Biden pick Lisa Monaco wins Senate confirmation for no. 2 at DOJ
- Monaco, who was confirmed Tuesday with strong bipartisan support on a vote of 98-2 brings a wealth of experience to the position, which oversees all of the department’s operations and its workforce of about 113,000, including 93 US attorneys, as No. 2 to Attorney General Garland.
The Senate confirmed Lisa Monaco as deputy attorney general, the first action toward filling out Merrick Garland’s new leadership team for the Justice Department as it races to confront threats from domestic terrorism to potentially crippling cyber attacks.
Monaco, who was confirmed Tuesday with strong bipartisan support on a vote of 98-2 brings a wealth of experience to the position, which oversees all of the department’s operations and its workforce of about 113,000, including 93 U.S. attorneys, as No. 2 to Attorney General Garland.
Monaco, 53, spent 15 years in the Justice Department during the Clinton, George W. Bush and Obama administrations. In 2011 she became the first woman to lead the department’s national security division. In 2013, President Barack Obama selected her to serve as White House homeland security and counterterrorism adviser.
“Simply put, Lisa Monaco may be the most qualified individual ever nominated to serve as deputy attorney general,” Senate Judiciary Chairman Richard Durbin, an Illinois Democrat, said during her confirmation hearing on March 9.
Although Monaco had a relatively easy confirmation process, other officials nominated by President Joe Biden to top department positions have encountered fierce opposition from Republicans.
Most Republicans have said they are opposed to the nominations of Vanita Gupta to be associate attorney general -- the No. 3 leadership position -- and Kristin Clarke to head the civil rights division on grounds that they’re too liberal.
Senate Majority Leader Chuck Schumer had to take the rare step of filing a discharge petition in order to bring Gupta’s nomination to the floor. A vote hasn’t yet been held on confirming her nomination.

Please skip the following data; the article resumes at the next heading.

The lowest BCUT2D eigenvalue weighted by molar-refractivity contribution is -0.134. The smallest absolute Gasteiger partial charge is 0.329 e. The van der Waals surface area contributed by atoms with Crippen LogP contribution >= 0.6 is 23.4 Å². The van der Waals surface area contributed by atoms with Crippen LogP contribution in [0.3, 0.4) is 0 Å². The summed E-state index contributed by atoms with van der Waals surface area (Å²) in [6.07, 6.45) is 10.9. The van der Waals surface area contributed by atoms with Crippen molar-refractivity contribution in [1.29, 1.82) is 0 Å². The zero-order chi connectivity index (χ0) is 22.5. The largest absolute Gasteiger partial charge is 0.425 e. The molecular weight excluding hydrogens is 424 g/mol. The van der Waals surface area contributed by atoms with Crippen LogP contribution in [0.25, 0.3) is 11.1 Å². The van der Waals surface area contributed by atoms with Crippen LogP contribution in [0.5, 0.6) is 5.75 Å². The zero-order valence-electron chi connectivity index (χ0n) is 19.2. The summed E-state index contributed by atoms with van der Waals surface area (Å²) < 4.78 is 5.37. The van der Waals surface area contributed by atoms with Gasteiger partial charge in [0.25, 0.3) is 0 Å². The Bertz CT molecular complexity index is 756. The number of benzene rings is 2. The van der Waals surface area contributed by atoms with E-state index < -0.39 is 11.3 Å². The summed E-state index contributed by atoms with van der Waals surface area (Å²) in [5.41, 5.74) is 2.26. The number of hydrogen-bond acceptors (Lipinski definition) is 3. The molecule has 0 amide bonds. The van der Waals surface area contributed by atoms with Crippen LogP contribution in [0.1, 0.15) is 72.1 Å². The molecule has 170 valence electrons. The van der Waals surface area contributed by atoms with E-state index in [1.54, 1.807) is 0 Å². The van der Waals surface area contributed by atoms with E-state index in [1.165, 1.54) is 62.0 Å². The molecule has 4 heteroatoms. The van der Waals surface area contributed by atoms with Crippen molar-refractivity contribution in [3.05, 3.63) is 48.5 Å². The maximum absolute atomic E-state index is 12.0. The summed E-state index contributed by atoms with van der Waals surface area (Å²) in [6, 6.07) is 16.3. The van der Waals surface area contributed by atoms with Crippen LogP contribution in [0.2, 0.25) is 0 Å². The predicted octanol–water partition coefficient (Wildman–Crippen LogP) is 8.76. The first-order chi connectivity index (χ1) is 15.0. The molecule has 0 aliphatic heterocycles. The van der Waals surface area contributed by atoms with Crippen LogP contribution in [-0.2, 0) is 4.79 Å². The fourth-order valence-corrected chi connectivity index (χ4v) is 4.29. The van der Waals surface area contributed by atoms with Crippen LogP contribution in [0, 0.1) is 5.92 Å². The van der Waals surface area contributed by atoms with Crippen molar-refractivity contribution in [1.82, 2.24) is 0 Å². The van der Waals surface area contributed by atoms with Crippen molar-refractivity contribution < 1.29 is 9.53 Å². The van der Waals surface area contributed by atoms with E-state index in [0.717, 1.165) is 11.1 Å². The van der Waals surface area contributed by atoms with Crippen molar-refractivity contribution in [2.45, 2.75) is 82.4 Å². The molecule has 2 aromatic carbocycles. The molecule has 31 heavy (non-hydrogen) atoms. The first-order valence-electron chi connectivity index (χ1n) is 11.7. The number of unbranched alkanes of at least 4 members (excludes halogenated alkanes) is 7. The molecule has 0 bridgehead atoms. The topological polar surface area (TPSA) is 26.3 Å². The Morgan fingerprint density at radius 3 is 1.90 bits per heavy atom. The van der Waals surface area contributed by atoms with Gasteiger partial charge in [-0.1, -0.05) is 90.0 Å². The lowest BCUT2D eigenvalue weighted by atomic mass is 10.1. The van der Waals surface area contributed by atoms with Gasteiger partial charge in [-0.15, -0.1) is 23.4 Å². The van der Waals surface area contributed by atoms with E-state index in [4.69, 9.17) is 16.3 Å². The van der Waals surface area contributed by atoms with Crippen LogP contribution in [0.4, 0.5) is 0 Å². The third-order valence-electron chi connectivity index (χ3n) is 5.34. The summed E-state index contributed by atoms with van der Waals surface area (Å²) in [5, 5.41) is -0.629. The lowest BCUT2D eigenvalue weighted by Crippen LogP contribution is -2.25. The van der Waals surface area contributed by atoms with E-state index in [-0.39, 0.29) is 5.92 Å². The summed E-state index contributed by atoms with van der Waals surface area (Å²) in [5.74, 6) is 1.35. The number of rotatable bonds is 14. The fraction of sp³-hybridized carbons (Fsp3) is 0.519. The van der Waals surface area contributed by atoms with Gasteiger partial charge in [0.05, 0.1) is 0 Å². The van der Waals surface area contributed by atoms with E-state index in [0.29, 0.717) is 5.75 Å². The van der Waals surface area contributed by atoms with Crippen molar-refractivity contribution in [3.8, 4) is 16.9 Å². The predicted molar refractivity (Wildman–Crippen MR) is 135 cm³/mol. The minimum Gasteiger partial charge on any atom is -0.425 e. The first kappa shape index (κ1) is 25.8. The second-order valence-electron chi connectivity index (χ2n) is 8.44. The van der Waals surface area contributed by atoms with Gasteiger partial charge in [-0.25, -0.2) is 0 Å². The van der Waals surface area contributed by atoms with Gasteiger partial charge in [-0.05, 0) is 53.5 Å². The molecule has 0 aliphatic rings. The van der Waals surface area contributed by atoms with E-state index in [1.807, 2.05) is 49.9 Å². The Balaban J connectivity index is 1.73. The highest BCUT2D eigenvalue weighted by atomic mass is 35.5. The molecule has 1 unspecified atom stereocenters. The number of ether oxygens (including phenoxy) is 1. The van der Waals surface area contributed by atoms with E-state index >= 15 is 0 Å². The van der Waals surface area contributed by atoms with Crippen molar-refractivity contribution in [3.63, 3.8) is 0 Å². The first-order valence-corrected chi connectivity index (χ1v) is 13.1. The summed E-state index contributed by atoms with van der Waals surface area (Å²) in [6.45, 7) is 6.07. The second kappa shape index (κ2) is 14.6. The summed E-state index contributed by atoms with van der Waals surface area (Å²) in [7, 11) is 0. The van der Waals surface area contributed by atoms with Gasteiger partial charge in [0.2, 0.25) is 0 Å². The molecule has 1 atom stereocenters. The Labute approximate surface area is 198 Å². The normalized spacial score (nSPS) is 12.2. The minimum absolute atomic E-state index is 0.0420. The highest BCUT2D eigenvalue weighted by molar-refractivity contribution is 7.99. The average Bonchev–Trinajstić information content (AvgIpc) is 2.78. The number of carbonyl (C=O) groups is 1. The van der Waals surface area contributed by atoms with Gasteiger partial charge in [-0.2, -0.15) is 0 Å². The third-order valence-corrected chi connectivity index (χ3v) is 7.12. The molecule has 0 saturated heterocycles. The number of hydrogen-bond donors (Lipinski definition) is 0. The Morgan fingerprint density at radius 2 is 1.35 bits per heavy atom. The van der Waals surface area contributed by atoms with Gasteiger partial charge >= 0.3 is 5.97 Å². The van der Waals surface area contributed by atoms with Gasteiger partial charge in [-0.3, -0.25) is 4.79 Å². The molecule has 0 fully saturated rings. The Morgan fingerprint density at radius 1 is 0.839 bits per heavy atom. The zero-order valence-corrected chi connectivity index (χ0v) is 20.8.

Monaco said during her confirmation hearing that her first priority once confirmed will be getting up to speed on the investigation into the Jan. 6 assault on the U.S. Capitol by extremist supporters of former President Donald Trump.
“It will be my focus to immediately get briefed on that investigation, but more broadly to understand, what is it that brought us to this point where we could have such an attack that I personally never thought I would see in my lifetime?” Monaco said. “What is it that is mobilizing people to violence and can we deploy all of the tools and resources of the Department of Justice to make sure it never happens again?”
The Justice Department and Federal Bureau of Investigation have warned about a heightened threat of attack from domestic violent extremists, and white supremacists in particular.
“The Department of Justice is pouring its resources into stopping domestic violent extremists before they can attack, prosecuting those who do, and battling the spread of the kind of hate that leads to tragedies like the one we mark here today,” Garland said Monday at an event marking the 26th anniversary of the 1995 Oklahoma City bombing.
Monaco also will help coordinate the department’s investigations and responses to hacking attacks. The nation’s spy chiefs warned last week that the prospect of “destructive and disruptive” hacking attacks is increasing as countries deploy more aggressive cyber operations, including those that could temporarily disable critical computers in the U.S.
While the deputy attorney general has traditionally been a relatively obscure position publicly, its importance was demonstrated during the Trump administration. Trump’s first attorney general, Jeff Sessions, recused himself from being involved in the FBI’s investigation into whether Trump or any of his associates conspired with Russia to interfere in the 2016 election.
The recusal catapulted then-Deputy Attorney General Rod Rosenstein to national prominence -- and controversy -- as he took charge of overseeing the investigation. Rosenstein in turn appointed Special Counsel Robert Muellerto run the inquiry, which cast a shadow over Trump’s tenure.